Wednesday, March 10, 2010

Go Fug Yourself!

Melissa is here for a few days from Paris so we went to the St Marx cemetery to see the spot where Wolfgang Amadeus Mozart probably isn’t buried. (Steph will know more about this).

There is a gravestone where he may or may not be buried – but it doesn’t matter much. The fact that he was is what is important and we don’t need an actual plot to remind ourselves – certainly not in Wien anyway where he lived in 13 different houses.

We also visited the Federal Pathologic-Anatomical Museum where there are some outstanding examples of preserved and diseased parts of the anatomies of long deceased persons – together with any number of terrifying plastic replicas of bits and pieces of people in various states of disrepair.

We scuttled through most exhibits fairly quickly as neither of is much good at looking at this sort of stuff. Trust me when I tell you that you do not want to get ANYTHING that any of these people had. But it was excellent value at €2 per person.

Then we went with Rozalin to Dots Experimental Sushi where we had some truly sensational Sushi – or was it Maki - the likes of which I have not encountered before. Quite an extraordinary event. It is apparently place where cool and hip people go but they made an exception for me as long as I promised to sit in the corner and remain inconspicuous.

When Cate was making her views known to the staff at the Square Hotel in Copenhagen –about the noise, smoke and other things – she said to them that incidents like this would cost them business. The child looked up from slurping her Alphabet Soup and said ‘How?’.

So this is the review I posted on Trip Advisor

"The first night was fine. On night two the entire Aarhus Death Metal Football Club checked in to the room next door, opened their doors to the balconies and the corridor and played music so loud it made my ears water. It was a non-smoking floor but they all smoked, shouted, sang, drank beer and (probably) urinated into Radhuspladsen. The child on the counter said 'there is nothing I can do' but stopped sharpening her crayons long enough to move us to another room which was fine - but the air conditioning didn't work so we had to open the door and at 5:00 AM on Sunday morning a gigantic roaring noise started outside our window. This was apparently a window cleaning machine. Then some rats died under the floor in our bathroom. This was apparently all our fault because the hotel cannot control the way its guests behave, they have to clean the windows sometime (5:00 AM on Sunday?) and rats have to die somewhere - what do you think they just vaporise into space? I have encountered less helpful hotel staff somewhere in the last 30 years but just can't think when..... give me a minute....OK I will get back to you. We said to the child on the front desk - you will lose guests over this. She said 'Oh Yeah - How? THIS post is how!”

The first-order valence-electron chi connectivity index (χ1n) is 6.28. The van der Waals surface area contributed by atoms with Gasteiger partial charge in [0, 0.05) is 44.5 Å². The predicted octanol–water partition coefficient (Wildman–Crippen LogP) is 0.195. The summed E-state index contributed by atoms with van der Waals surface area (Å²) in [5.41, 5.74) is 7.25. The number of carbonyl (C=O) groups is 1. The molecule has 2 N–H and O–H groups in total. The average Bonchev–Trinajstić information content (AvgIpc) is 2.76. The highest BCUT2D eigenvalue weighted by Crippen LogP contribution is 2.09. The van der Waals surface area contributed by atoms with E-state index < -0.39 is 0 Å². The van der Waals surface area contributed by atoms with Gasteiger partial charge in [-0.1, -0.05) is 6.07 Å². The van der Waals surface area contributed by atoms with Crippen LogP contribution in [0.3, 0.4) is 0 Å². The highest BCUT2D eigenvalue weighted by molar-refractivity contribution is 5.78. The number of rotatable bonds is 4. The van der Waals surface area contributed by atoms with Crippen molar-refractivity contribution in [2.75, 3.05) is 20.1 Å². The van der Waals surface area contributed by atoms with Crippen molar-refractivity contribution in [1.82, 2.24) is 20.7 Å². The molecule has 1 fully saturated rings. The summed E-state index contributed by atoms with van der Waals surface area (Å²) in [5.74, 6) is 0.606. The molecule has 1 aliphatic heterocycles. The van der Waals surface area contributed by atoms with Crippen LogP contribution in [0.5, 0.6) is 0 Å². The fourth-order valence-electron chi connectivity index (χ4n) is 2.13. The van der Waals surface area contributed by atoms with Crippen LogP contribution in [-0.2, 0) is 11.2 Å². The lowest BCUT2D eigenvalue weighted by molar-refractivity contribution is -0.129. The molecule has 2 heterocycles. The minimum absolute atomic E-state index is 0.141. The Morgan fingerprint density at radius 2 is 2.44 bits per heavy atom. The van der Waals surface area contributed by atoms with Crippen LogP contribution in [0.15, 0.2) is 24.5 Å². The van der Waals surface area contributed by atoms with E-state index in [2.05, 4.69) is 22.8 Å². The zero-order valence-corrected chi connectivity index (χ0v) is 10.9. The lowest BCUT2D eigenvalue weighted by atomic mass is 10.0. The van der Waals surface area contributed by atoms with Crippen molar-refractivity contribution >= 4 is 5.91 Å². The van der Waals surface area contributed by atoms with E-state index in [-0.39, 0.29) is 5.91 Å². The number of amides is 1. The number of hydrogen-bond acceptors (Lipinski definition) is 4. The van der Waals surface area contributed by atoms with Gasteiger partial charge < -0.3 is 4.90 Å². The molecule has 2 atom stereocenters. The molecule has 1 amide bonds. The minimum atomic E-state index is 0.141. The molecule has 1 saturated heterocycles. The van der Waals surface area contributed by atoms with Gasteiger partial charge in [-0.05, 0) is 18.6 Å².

Not that we are vindictive – but when you pay a bunch of money and stay at somewhere that advertises itself as a five star hotel you expect a little TLC. We got none.

You have probably seen Go Fug Yourself. It has been one of my favourites for years. The clothing is often hilarious, the photos are excellent and the comments are clever – and funny.


  1. Ha, maybe you should start reviewing blogs too! I'll send mine to you.

    BTW, I just moved us from one hotel in downtown Oakland (gasp) to another so I can empathize with all the reasons one doesn't want to stay in a ratbait establishment.

  2. Mozart's remains are literally all over the place at St. Marx. One of Emperor Joseph's reforms was to simplify burials. People of Mozart's station in society, that is, the educated working class, were buried in common graves with five or six other people. It wasn't a pauper's grave at all, but considered 3rd class. Then, every seven years the fields were tilled to rotate everything and make room for more graves.

    Later, actual single burials became the standard for anyone who could afford to be buried there. But in Mozart's time, St. Marx was brand new and nothing but a furrowed field.

    If you want to feel Mozart's presence in Vienna, sit at the window table to the left of the entrance at Cafe Frauenhuber and look down the street at the house he died in. That was his local cafe during the last months of his life. He spent a lot of time there, and performed in the upstairs salon.